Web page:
- Associated Press - Wednesday, February 5, 2014

DOVER, Del. (AP) - A former Wilmington Trust executive and another bank executive schemed to make improper loans to each other over more than a decade, according to a federal indictment unsealed Wednesday.

Brian D. Bailey, a former vice president and Delaware market manager for Wilmington Trust, faces federal bank fraud, conspiracy and money laundering charges.

Bailey, 51, made an initial court appearance Wednesday afternoon in Wilmington and was released on his own recognizance after being ordered to surrender his passport. His arraignment is scheduled Feb. 19. Bailey’s attorneys did not immediately return telephone messages Wednesday.

Bailey’s indictment is the latest development in an ongoing federal investigation of lending practices at Wilmington Trust, which was sold to M&T; Bank Corp. in 2010 after its deteriorating loan portfolio left it on the verge of collapse.

Authorities allege that Bailey and James A. Ladio made roughly two dozen loans and loan modifications in excess of $1.5 million to each other through their respective banks over a course of about 12 years.

Ladio, 57, is a former chief lending officer for Artisans Bank and later served as president and CEO of MidCoast Community Bank, which terminated him in August. He pleaded guilty to bank fraud and money laundering charges in December. His sentencing is scheduled for April 17.

Prosecutors say the scheme defrauded Wilmington Trust, Artisans and MidCoast, where Bailey worked as a loan officer after resigning from Wilmington Trust in May 2010. Authorities say the two men concealed from the banks that they had authorized loans to each other, misrepresented the purposes for the loans or were “willfully blind” to their true nature, and failed to conduct basic underwriting functions.

Authorities also allege that the men used their authority as commercial lenders to originate commercial loans and lines of credit for what they knew to be consumer debt purposes, circumventing the normal approval process and loan terms, and provided loan accommodations to each other that weren’t available to the general public.

Authorities claim the alleged scheme dates to at least July 2001, when Bailey, through Wilmington Trust, approved a $29,000 loan for Ladio that was structured as a commercial line of credit for investment property, but which was used to pay personal debts and other expenses.

The following year, Ladio, through Artisans, allegedly approved three vehicle loans totaling $107,000 to Bailey for a truck, a Mercedes-Benz, and a Porsche. Authorities say the Mercedes and Porsche loans were underwritten out of Artisans’ commercial real estate section, rather than its consumer loan section, giving Bailey more favorable terms.

The indictment also describes a $175,000 commercial line of credit Ladio arranged in 2006 for Bailey, purportedly for purchase of an investment property. Authorities allege that Bailey instead used the proceeds to pay for home renovations.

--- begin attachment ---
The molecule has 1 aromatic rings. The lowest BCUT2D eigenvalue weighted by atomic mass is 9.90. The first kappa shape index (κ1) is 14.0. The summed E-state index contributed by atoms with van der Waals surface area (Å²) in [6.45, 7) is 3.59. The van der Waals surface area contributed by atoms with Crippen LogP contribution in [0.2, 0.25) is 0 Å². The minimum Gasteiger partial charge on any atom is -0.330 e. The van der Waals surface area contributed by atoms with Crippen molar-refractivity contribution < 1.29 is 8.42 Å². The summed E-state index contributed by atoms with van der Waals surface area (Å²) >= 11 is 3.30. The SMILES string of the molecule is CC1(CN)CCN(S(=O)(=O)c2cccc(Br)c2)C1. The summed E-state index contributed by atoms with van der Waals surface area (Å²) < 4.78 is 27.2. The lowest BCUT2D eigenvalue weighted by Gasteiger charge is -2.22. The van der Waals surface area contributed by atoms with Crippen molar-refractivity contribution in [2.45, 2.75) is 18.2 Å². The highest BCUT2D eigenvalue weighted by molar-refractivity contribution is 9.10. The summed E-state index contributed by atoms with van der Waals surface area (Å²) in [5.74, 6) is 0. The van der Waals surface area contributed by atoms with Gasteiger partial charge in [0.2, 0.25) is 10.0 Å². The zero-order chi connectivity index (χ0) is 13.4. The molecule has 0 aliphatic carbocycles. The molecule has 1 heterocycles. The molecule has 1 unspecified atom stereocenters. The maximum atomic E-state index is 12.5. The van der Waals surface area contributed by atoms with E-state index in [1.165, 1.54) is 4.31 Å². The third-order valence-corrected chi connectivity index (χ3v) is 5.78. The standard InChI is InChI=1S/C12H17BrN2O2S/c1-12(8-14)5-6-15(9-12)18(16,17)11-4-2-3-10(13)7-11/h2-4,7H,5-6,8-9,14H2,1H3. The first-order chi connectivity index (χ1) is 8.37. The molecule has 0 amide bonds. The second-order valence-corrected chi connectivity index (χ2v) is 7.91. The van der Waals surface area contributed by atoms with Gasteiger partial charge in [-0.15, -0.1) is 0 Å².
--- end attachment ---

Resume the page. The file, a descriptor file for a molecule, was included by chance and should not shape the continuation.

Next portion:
Two days after Ladio approved Bailey’s $175,000 line of credit, Bailey in turn approved a $165,000 commercial loan through Wilmington Trust to Ladio, prosecutors said. Ladio used the loan, which purportedly was for investment purposes, to pay off personal debts, according to the indictment.

Authorities say the loan scheme continued after Ladio resigned from Artisans in 2006 to help found MidCoast, where Bailey joined him in 2010.

“Ladio hired Bailey, in part, because of their past lending relationship and out of a shared desire to conceal that relationship going forward,” the indictment states.

The indictment reiterates previous allegations that Ladio persuaded two MidCoast customers to apply for commercial loans in 2010 and 2011, ostensibly for business purposes. In reality, the customers drew more than $1.2 million on their new lines of credit to loan money to Ladio, according to authorities. Prosecutors say Ladio then used the money to pay off debts, including obligations to Wilmington Trust. The lender had entered into a forbearance agreement with him after asking Bailey to resign in May 2010, following an internal investigation.

According to the indictment, Bailey acted as the loan officer in the second MidCoast customer transaction “and was aware generally that Ladio had been seeking loans from third parties to repay his obligations under the WTC forbearance agreement.”

Bailey was asked to resign from MidCoast last May after a former Wilmington Trust colleague, Joseph Terranova, pleaded guilty to conspiracy to commit bank fraud. Terranova is awaiting sentencing.

In addition to the criminal investigation, Wilmington Trust is the subject of a securities class action lawsuit alleging that senior officers and executives portrayed the bank as a conservative lender but in fact played fast and loose with the company’s real estate loan portfolio, perpetrating a fraud that led to the demise of the 107-year-old bank.

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